Male impotency levels in the UK have a direct correlation to the upsurge in women wearing black leggings, a study by the British Medical Association has revealed. The study, which was conducted over two years, and now published in this month’s British Medical Journal has sent shock waves throughout the medical profession.
Dr Nigel Chakrabati who led the study said “We set up trials outside high street outlets such as McDonalds and Peacocks using male volunteers in strict laboratory-like conditions. They were then asked for their reaction to women wearing black leggings. The results were quite dramatic.”
Several men were taken ill after being subjected to a parade of large women clad in the offending leggings whilst others pleaded to be released before the trial was over. “Whilst we sympathised with our trial group they had signed up to the whole process and so the trials had to continue. We found that tight leggings worn with a combination of tattoos on pale white flesh caused the most serious reactions." said Dr Chakrabati.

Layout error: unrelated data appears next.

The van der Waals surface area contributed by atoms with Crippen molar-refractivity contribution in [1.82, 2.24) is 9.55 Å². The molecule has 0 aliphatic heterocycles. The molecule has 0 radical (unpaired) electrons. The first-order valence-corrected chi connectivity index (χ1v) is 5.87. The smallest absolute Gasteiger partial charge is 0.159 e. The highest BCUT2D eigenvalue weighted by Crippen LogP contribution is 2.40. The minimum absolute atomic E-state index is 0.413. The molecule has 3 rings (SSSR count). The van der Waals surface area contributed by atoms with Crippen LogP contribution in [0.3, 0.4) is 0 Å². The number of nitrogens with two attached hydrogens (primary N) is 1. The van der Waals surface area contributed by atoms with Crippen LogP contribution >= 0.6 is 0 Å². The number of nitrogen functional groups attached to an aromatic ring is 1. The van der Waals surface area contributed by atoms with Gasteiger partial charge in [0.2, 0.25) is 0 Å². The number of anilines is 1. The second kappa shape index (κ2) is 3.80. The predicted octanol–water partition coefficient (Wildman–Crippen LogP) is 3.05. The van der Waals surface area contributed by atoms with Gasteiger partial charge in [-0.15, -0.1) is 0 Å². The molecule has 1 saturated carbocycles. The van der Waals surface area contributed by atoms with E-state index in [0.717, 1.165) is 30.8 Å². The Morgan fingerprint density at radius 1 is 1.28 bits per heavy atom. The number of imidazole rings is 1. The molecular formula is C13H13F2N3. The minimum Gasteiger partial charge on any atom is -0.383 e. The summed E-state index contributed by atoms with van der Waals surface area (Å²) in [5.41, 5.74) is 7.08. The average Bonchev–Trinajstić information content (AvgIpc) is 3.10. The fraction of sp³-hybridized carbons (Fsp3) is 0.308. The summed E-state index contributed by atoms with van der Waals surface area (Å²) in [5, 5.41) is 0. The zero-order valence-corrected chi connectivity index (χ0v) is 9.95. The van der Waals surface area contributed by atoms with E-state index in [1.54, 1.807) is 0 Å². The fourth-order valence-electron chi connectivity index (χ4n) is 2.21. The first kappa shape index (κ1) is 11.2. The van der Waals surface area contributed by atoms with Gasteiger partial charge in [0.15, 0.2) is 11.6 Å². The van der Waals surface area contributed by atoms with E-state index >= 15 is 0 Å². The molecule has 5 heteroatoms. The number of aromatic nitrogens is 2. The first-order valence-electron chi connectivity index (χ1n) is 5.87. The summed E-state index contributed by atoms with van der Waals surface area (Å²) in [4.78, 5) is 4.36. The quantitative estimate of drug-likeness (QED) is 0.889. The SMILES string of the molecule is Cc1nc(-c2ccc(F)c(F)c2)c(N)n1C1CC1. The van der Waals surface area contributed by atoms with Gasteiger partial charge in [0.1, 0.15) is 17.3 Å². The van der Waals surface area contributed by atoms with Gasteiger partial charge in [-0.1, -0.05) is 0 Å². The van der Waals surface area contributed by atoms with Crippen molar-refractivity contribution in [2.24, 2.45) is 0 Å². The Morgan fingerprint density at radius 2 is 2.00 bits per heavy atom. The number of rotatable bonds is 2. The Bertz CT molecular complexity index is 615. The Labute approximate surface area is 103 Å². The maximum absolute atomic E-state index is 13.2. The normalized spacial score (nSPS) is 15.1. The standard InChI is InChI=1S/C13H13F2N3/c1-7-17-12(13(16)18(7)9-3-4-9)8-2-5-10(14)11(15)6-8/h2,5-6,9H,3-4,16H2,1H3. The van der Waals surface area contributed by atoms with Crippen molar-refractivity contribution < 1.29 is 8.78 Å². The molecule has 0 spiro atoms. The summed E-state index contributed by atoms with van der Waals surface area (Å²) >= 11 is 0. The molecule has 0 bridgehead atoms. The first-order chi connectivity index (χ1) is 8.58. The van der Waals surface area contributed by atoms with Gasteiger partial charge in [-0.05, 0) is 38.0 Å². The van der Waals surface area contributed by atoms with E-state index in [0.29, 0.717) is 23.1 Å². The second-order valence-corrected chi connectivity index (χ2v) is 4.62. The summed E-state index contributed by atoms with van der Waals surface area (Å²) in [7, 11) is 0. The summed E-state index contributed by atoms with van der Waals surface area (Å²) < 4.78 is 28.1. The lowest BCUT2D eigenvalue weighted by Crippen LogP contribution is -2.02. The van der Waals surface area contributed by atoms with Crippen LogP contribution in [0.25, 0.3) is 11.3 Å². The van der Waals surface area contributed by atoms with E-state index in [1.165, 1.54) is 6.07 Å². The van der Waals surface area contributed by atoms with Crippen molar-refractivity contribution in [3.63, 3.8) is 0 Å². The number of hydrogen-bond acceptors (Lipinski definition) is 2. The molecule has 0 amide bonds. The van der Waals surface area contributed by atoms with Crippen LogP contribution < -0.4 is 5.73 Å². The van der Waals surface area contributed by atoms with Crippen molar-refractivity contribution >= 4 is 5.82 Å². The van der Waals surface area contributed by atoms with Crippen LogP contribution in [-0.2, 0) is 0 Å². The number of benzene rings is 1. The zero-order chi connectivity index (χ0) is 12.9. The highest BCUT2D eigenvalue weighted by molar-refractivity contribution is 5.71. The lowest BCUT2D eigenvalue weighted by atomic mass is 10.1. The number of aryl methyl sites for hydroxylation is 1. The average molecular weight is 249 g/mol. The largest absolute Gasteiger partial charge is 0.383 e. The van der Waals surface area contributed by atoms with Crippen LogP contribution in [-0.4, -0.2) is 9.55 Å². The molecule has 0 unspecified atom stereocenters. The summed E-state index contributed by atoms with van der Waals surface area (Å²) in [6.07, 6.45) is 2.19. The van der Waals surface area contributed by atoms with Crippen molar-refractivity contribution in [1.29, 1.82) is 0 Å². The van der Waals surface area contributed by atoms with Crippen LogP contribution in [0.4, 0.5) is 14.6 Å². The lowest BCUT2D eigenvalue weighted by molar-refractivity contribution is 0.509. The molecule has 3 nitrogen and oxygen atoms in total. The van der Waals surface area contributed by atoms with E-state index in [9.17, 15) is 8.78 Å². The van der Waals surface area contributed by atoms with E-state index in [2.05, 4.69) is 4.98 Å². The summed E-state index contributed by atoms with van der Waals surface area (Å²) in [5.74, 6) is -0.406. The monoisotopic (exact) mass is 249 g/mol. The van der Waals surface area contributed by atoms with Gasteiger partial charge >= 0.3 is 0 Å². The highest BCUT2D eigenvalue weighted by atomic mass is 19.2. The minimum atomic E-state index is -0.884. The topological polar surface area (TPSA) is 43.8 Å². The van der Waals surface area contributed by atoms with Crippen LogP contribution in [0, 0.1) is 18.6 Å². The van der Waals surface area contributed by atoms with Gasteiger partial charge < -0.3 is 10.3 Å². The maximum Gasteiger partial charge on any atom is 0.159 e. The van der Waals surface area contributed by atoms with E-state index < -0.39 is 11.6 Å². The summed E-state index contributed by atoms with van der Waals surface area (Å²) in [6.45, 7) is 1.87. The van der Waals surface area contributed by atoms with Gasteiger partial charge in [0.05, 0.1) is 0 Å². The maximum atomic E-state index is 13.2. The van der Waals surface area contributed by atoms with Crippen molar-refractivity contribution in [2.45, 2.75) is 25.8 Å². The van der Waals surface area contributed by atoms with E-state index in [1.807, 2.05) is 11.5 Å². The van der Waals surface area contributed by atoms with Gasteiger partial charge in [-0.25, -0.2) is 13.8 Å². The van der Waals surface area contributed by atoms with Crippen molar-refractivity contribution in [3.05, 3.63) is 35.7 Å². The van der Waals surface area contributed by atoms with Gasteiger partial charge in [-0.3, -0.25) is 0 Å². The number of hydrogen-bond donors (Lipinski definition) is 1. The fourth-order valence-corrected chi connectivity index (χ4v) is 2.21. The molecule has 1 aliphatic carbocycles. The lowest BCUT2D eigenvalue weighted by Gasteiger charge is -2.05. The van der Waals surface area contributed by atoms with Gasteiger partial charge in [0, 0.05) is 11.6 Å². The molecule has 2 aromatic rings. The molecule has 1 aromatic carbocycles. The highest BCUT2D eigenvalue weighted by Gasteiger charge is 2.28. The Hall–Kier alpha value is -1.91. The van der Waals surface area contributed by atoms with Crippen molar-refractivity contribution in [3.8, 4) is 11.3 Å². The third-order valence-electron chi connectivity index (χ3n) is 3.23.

The male volunteers wore electro cardiographs and their neurological processes were recorded as they looked at the external stimuli. “Erectile dysfunction linked to nausea was found in a large number of our subjects and although we would have liked to have continued further with the experiment we were conscious of causing long term psychological damage.”
One volunteer, recorded only as ‘Dave’ gave his comments after the test. “It was terrible. There was one pushing a buggy and eating a burger at the same time. The leggings seemed to have a life of their own and I broke into a cold sweat. Although I volunteered I might sue for what these Frankensteins have put me through.”
The BMA is now looking at the effects on men who live with a long term legging wearer, in the hope of finding a solution to the rise in impotency.